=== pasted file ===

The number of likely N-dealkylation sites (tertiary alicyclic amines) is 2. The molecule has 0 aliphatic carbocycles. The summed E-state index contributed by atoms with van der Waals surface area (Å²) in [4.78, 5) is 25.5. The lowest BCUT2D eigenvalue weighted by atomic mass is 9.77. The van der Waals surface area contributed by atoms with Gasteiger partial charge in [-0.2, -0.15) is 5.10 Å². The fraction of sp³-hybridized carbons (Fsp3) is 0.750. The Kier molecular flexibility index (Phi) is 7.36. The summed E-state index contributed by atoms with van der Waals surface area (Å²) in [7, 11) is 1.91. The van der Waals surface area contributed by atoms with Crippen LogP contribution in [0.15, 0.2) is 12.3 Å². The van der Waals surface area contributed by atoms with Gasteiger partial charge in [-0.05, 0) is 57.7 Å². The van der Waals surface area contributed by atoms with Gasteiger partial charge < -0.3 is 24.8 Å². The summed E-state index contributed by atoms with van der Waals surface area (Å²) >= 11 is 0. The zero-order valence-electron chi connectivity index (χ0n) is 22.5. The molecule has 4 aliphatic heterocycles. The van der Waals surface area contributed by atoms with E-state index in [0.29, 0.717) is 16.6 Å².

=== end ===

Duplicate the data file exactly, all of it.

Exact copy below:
The number of likely N-dealkylation sites (tertiary alicyclic amines) is 2. The molecule has 0 aliphatic carbocycles. The summed E-state index contributed by atoms with van der Waals surface area (Å²) in [4.78, 5) is 25.5. The lowest BCUT2D eigenvalue weighted by atomic mass is 9.77. The van der Waals surface area contributed by atoms with Gasteiger partial charge in [-0.2, -0.15) is 5.10 Å². The fraction of sp³-hybridized carbons (Fsp3) is 0.750. The Kier molecular flexibility index (Phi) is 7.36. The summed E-state index contributed by atoms with van der Waals surface area (Å²) in [7, 11) is 1.91. The van der Waals surface area contributed by atoms with Crippen LogP contribution in [0.15, 0.2) is 12.3 Å². The van der Waals surface area contributed by atoms with Gasteiger partial charge in [-0.05, 0) is 57.7 Å². The van der Waals surface area contributed by atoms with Gasteiger partial charge < -0.3 is 24.8 Å². The summed E-state index contributed by atoms with van der Waals surface area (Å²) >= 11 is 0. The zero-order valence-electron chi connectivity index (χ0n) is 22.5. The molecule has 4 aliphatic heterocycles. The van der Waals surface area contributed by atoms with E-state index in [0.29, 0.717) is 16.6 Å².